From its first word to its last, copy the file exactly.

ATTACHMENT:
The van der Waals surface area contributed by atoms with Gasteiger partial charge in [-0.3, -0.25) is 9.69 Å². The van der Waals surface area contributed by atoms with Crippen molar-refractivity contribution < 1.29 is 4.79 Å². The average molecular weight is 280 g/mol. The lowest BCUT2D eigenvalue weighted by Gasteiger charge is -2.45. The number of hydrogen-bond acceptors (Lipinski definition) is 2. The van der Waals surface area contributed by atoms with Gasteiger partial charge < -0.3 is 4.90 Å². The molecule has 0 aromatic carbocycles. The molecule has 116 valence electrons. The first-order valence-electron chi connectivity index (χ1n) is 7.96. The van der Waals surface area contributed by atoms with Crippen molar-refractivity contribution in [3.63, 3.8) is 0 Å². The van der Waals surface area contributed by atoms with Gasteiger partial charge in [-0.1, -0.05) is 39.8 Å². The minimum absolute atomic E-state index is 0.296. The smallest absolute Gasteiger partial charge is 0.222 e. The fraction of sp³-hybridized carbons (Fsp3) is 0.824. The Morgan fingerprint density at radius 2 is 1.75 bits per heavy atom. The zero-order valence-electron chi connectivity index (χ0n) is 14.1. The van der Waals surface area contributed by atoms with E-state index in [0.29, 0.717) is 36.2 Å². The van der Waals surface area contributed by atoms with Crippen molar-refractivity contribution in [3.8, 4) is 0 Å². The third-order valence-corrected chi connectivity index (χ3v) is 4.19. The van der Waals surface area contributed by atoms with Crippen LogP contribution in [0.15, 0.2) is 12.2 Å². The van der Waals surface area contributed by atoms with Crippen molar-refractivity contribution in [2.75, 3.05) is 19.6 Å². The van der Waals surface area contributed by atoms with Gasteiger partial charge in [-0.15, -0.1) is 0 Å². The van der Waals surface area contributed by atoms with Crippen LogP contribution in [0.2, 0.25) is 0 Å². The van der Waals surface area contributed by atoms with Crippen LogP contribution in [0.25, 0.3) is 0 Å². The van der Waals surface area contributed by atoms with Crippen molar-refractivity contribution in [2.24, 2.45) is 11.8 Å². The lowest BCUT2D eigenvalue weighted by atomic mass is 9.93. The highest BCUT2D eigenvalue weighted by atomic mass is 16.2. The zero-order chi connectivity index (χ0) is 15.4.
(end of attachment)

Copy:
The van der Waals surface area contributed by atoms with Gasteiger partial charge in [-0.3, -0.25) is 9.69 Å². The van der Waals surface area contributed by atoms with Crippen molar-refractivity contribution < 1.29 is 4.79 Å². The average molecular weight is 280 g/mol. The lowest BCUT2D eigenvalue weighted by Gasteiger charge is -2.45. The number of hydrogen-bond acceptors (Lipinski definition) is 2. The van der Waals surface area contributed by atoms with Gasteiger partial charge < -0.3 is 4.90 Å². The molecule has 0 aromatic carbocycles. The molecule has 116 valence electrons. The first-order valence-electron chi connectivity index (χ1n) is 7.96. The van der Waals surface area contributed by atoms with Crippen molar-refractivity contribution in [3.63, 3.8) is 0 Å². The van der Waals surface area contributed by atoms with Gasteiger partial charge in [-0.1, -0.05) is 39.8 Å². The minimum absolute atomic E-state index is 0.296. The smallest absolute Gasteiger partial charge is 0.222 e. The fraction of sp³-hybridized carbons (Fsp3) is 0.824. The Morgan fingerprint density at radius 2 is 1.75 bits per heavy atom. The zero-order valence-electron chi connectivity index (χ0n) is 14.1. The van der Waals surface area contributed by atoms with E-state index in [0.29, 0.717) is 36.2 Å². The van der Waals surface area contributed by atoms with Crippen molar-refractivity contribution in [3.8, 4) is 0 Å². The third-order valence-corrected chi connectivity index (χ3v) is 4.19. The van der Waals surface area contributed by atoms with Crippen LogP contribution in [0.15, 0.2) is 12.2 Å². The van der Waals surface area contributed by atoms with Crippen molar-refractivity contribution in [2.75, 3.05) is 19.6 Å². The van der Waals surface area contributed by atoms with Gasteiger partial charge in [-0.15, -0.1) is 0 Å². The van der Waals surface area contributed by atoms with Crippen LogP contribution in [0.2, 0.25) is 0 Å². The van der Waals surface area contributed by atoms with Crippen LogP contribution in [0.25, 0.3) is 0 Å². The van der Waals surface area contributed by atoms with Crippen molar-refractivity contribution in [2.24, 2.45) is 11.8 Å². The lowest BCUT2D eigenvalue weighted by atomic mass is 9.93. The highest BCUT2D eigenvalue weighted by atomic mass is 16.2. The zero-order chi connectivity index (χ0) is 15.4.